At 10:30 that morning I had just finished a 15 minute attempt. She stayed there, not completely unhappily, as I coaxed her and praised her and offered stuffed animals and books. She'd not pooped all morning, and that was somewhat out of the ordinary. So she stayed a little longer, but did not go. I cleaned her off and helped her wash her hands, changing her underpants for the fourth or fifth time (periodic batch laundry runs are required when you only have seven pairs of underpants with which to work. . . and we were down to six, since on Day 2 there'd been an incident; an incident in which my wife completely lost her temper and I had to counsel her to "pull yourself together" which is almost always the wrong thing to say to someone who has lost his/her temper and definitely was in this particular instance. . . it was sort of ironic in hindsight). Within a few minutes of my having reset the Demon Egg Timer of Fleet Street she had pooped in her pants.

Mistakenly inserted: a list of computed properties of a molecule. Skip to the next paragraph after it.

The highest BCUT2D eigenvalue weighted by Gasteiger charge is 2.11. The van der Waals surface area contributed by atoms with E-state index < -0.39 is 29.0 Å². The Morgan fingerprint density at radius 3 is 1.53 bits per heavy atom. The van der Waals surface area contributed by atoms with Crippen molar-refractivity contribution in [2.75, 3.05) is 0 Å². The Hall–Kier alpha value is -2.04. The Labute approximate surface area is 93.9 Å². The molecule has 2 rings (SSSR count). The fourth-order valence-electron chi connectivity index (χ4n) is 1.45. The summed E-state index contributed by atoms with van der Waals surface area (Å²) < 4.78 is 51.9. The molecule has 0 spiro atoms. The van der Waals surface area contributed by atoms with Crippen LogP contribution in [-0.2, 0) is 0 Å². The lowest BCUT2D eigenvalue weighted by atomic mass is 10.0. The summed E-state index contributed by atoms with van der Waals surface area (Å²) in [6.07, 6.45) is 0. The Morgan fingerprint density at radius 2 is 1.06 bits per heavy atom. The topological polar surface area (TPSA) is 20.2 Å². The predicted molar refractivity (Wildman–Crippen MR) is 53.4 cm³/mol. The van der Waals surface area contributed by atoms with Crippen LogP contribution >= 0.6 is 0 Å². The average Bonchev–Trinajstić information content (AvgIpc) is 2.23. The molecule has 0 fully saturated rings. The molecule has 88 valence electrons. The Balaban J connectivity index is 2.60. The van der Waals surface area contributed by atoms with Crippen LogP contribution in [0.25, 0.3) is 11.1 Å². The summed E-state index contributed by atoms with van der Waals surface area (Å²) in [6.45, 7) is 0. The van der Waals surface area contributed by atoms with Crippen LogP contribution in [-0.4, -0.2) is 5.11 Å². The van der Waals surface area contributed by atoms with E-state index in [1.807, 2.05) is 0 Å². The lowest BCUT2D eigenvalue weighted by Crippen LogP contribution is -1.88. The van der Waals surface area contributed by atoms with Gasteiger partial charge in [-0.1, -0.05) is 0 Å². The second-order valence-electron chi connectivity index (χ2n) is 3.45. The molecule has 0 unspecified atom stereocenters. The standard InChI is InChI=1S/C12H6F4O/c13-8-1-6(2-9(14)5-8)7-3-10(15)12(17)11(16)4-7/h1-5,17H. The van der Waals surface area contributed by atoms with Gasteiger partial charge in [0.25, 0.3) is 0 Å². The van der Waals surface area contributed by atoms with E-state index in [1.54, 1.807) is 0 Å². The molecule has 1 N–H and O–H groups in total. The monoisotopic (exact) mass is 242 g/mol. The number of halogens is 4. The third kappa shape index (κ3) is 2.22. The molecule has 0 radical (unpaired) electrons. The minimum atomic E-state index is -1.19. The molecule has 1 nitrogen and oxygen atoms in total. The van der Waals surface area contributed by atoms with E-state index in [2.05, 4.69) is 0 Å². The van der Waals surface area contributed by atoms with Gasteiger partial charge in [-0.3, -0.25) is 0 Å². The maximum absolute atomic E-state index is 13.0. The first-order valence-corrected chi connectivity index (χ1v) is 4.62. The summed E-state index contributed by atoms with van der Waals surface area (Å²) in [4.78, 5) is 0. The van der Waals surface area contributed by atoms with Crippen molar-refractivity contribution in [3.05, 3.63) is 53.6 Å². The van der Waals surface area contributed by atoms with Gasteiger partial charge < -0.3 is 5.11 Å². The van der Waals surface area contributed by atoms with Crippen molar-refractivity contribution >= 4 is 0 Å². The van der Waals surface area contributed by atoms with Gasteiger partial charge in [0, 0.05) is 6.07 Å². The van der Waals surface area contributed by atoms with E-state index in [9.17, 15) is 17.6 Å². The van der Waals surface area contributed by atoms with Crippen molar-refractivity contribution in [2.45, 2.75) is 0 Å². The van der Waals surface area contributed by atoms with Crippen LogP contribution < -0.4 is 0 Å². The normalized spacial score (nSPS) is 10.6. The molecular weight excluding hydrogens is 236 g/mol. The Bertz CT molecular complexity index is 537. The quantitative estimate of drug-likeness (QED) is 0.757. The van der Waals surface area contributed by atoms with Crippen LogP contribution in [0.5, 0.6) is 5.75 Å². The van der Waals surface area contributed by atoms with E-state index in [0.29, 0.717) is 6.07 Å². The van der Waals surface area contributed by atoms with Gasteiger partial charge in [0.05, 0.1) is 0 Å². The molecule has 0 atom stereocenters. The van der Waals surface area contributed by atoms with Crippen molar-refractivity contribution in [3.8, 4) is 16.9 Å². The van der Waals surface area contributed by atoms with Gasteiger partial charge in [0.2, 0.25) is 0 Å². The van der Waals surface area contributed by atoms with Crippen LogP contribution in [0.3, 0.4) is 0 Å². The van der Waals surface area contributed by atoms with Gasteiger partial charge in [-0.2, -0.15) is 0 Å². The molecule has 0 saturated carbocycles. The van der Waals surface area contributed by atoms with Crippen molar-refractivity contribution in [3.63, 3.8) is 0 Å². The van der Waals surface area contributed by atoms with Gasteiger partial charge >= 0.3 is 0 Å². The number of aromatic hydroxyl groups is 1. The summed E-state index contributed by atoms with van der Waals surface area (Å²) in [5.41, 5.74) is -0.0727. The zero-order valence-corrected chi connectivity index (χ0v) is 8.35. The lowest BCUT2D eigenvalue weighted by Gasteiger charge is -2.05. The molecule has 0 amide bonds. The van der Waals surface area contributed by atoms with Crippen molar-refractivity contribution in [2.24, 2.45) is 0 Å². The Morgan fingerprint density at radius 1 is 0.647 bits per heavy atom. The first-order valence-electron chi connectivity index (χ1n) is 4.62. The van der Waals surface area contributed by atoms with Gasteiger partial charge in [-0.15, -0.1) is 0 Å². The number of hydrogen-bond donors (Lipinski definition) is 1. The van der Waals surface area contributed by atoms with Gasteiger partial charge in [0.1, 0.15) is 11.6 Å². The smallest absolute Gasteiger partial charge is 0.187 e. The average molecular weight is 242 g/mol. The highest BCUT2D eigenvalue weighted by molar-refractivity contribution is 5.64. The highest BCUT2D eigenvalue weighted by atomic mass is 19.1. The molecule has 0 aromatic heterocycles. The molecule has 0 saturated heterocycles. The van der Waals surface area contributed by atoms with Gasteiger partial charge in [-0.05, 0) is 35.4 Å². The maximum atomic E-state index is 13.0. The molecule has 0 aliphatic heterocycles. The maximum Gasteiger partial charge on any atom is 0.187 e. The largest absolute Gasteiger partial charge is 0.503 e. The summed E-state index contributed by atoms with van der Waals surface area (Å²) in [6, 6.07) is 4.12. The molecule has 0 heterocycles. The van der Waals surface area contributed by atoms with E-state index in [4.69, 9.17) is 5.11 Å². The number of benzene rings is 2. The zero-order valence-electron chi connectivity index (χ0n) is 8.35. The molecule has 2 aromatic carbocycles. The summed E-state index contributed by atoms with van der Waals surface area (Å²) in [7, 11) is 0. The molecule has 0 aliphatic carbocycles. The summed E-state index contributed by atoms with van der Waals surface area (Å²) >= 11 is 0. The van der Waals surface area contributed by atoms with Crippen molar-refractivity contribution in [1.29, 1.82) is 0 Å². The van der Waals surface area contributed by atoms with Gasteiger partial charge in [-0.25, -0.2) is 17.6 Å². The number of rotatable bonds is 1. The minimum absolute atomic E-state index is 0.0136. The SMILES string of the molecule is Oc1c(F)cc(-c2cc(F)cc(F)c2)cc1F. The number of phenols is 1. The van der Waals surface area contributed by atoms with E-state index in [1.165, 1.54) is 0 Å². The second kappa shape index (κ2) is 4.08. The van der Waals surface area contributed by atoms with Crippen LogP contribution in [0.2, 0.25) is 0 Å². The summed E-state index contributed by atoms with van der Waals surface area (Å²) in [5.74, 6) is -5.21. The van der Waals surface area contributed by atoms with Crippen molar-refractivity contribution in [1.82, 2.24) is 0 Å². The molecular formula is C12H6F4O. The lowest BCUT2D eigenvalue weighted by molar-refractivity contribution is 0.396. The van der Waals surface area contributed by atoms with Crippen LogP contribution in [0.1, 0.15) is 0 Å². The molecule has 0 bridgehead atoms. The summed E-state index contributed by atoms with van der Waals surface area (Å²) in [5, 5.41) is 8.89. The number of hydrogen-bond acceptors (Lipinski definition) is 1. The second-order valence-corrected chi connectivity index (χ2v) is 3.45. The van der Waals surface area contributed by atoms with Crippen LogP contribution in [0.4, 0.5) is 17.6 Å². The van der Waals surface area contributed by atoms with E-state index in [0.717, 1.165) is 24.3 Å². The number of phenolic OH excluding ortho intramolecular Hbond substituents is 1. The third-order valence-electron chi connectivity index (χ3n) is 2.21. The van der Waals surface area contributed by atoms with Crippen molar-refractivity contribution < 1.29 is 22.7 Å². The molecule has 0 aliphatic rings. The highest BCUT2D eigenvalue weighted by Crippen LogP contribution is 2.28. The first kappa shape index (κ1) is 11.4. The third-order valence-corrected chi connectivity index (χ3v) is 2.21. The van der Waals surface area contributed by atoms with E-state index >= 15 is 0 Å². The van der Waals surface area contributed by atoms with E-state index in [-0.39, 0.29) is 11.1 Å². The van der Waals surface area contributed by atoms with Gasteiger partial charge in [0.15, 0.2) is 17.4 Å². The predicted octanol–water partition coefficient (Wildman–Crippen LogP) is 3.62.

The success of this method pins its hopes on the tolerance of the parents in question for mess. . . and while my tolerance had increased over the last seven years (at that time) of parenting. . . it is not limitless. The method itself almost guarantees that at some point the child in question will poop in his/her britches and require some pretty significant cleanup. Lily, however, as part of her unique condition, does not sit still. Her muscles are always firing. . . changing her is a chore, her little feet constantly kicking you in the stomach (or worse), flailing about. . . or bouncing off the floor. Her hands immediately exploring any newly exposed territory, her body twisting to find a direction of escape. . .